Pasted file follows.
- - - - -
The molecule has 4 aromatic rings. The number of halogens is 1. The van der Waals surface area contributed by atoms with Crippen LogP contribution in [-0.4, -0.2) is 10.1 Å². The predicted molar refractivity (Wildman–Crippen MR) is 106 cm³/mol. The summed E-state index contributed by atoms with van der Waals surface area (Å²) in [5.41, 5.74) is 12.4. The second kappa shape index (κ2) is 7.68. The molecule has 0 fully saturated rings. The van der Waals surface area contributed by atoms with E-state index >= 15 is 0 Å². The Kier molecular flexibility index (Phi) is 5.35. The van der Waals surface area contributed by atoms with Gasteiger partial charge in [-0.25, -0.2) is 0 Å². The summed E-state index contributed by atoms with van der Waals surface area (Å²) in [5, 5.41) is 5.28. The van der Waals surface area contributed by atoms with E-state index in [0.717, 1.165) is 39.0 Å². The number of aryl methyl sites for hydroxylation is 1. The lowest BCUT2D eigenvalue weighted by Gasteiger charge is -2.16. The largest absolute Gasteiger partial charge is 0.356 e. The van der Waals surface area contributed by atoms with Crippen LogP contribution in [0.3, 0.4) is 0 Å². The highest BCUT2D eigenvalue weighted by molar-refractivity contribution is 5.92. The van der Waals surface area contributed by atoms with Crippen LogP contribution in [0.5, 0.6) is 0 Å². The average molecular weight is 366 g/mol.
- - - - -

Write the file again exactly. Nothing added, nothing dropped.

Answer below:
The molecule has 4 aromatic rings. The number of halogens is 1. The van der Waals surface area contributed by atoms with Crippen LogP contribution in [-0.4, -0.2) is 10.1 Å². The predicted molar refractivity (Wildman–Crippen MR) is 106 cm³/mol. The summed E-state index contributed by atoms with van der Waals surface area (Å²) in [5.41, 5.74) is 12.4. The second kappa shape index (κ2) is 7.68. The molecule has 0 fully saturated rings. The van der Waals surface area contributed by atoms with E-state index >= 15 is 0 Å². The Kier molecular flexibility index (Phi) is 5.35. The van der Waals surface area contributed by atoms with Gasteiger partial charge in [-0.25, -0.2) is 0 Å². The summed E-state index contributed by atoms with van der Waals surface area (Å²) in [5, 5.41) is 5.28. The van der Waals surface area contributed by atoms with E-state index in [0.717, 1.165) is 39.0 Å². The number of aryl methyl sites for hydroxylation is 1. The lowest BCUT2D eigenvalue weighted by Gasteiger charge is -2.16. The largest absolute Gasteiger partial charge is 0.356 e. The van der Waals surface area contributed by atoms with Crippen LogP contribution in [0.3, 0.4) is 0 Å². The highest BCUT2D eigenvalue weighted by molar-refractivity contribution is 5.92. The van der Waals surface area contributed by atoms with Crippen LogP contribution in [0.5, 0.6) is 0 Å². The average molecular weight is 366 g/mol.